When he was bigger Skippy had a second encounter with a speeding car. This time he suffered a fractured leg and internal injuries. Wiser men would have thrown in the towel then, but our kind-hearted parents agreed to let our veterinarian work to save him. By Christmas Skip was hobbling around happily, his hind leg in a full-length cast. Even happier was our vet, who had performed the first splenectomy (removal of the spleen) on a dog. Our own Skippy was immortalized in a veterinary journal.
Skippy was nearing old age when we moved a mile away to another house. We were so engrossed in unpacking boxes we hadn’t noticed he was gone. My brother had a hunch. He drove back to the house we had just vacated. There was his buddy, sitting sentinel near the front door as was his custom. He had been waiting for us to come home.
One rainy night we lost him, age 14, to the third and deadliest car. We “kids” lived far away. Each of us mourned our dog brother in our own way. I salute him here.
Adulthood: The Golden Era
Is there anything more delightful than a golden retriever? They take three years or so to calm down, but after that everything they do and are is magical. Dogs #2 and #3 embodied a Golden’s best traits. They were our mother’s “retirement dogs.”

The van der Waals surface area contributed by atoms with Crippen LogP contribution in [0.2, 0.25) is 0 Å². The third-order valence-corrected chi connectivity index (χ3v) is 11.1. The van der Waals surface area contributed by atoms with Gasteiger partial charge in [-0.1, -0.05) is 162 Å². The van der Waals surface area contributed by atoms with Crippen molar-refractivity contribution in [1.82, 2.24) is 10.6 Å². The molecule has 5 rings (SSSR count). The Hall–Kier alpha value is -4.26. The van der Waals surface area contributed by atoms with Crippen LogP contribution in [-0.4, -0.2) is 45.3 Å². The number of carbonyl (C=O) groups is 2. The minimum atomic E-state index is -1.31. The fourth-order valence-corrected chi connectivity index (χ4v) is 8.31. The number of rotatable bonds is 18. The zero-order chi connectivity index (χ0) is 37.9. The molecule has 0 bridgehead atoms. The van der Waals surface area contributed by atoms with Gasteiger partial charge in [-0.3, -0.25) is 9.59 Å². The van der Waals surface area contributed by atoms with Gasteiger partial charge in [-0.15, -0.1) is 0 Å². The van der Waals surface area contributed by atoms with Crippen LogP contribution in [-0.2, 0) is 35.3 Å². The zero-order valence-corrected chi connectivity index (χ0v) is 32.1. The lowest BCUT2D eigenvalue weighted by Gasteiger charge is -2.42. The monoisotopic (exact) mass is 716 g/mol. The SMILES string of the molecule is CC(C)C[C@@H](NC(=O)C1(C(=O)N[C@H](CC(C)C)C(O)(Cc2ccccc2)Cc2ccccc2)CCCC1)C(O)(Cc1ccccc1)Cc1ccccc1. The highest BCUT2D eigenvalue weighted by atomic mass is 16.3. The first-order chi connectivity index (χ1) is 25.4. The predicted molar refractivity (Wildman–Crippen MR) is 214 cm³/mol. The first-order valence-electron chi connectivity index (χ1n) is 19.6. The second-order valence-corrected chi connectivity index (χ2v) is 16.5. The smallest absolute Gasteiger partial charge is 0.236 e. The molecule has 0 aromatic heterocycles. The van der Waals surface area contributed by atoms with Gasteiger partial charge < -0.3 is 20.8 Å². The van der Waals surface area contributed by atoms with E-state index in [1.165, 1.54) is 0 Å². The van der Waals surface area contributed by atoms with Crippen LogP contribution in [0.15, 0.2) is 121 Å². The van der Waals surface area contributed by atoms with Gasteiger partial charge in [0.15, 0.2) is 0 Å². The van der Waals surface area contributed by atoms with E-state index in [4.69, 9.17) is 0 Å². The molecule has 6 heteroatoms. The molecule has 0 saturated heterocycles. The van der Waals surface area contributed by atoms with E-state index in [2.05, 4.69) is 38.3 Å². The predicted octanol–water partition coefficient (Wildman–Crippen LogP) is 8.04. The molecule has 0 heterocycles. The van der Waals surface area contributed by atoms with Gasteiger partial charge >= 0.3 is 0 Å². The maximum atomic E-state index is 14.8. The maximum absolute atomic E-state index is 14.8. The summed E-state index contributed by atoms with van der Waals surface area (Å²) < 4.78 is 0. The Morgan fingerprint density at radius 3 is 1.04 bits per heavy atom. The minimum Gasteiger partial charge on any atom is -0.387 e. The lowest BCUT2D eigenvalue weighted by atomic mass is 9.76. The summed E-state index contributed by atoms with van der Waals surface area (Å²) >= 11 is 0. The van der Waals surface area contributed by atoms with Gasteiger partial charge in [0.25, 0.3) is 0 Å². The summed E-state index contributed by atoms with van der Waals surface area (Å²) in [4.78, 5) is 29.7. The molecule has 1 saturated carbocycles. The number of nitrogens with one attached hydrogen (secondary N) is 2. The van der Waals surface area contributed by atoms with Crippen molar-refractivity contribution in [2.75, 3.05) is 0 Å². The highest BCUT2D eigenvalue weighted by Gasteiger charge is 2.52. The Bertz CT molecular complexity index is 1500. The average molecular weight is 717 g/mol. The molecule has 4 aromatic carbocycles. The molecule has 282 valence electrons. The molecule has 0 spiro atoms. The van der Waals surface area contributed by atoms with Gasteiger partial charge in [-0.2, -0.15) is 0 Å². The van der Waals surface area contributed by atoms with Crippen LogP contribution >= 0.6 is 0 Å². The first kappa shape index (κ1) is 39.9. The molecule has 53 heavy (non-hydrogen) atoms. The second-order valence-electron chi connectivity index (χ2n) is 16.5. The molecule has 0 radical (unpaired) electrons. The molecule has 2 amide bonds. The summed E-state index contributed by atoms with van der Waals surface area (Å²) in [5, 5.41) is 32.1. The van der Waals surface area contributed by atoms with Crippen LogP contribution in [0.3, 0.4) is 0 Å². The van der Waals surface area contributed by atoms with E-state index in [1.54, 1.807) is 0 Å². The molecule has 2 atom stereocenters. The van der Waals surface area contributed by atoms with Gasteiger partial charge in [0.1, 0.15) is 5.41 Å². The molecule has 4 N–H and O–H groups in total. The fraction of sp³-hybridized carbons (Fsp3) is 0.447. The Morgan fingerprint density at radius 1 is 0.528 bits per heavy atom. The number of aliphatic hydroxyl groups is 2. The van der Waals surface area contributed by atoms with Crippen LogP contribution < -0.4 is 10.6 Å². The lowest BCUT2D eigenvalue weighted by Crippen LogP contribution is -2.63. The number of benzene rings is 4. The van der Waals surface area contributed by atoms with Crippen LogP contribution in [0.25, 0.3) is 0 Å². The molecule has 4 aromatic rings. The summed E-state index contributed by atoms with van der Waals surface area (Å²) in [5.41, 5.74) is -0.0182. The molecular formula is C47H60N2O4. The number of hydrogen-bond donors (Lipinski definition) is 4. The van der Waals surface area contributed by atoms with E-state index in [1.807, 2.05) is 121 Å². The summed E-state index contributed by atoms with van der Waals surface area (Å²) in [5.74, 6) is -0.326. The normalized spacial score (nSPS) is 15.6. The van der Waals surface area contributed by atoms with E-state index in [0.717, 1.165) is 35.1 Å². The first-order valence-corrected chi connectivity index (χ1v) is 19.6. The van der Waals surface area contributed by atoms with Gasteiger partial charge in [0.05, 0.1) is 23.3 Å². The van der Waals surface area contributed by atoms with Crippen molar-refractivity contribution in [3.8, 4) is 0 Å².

Like Skippy, Polly, Dog # 2, lived long and well. Her time on earth was golden in every way, her bond with our mother (above) exquisite to see. As it turned out, Polly had love enough for all of us.
One night at a family party I excused myself with a migraine and retreated to a room upstairs. I lay down on the bed in the dark, my eyes firmly shut and feeling as if pierced by ice picks.
There came a familiar clicking sound on the wood stairs. Moments later a canine nose nudged open the door, allowing the tiniest sliver of light. Polly came over beside the bed and sat, her muzzle up close and level with my face. She locked her brown eyes on my blues and held the gaze. I was unnerved but touched, so very touched. I mumbled thank you through my pain. After a while Nurse Polly pulled herself up and rejoined the humans downstairs.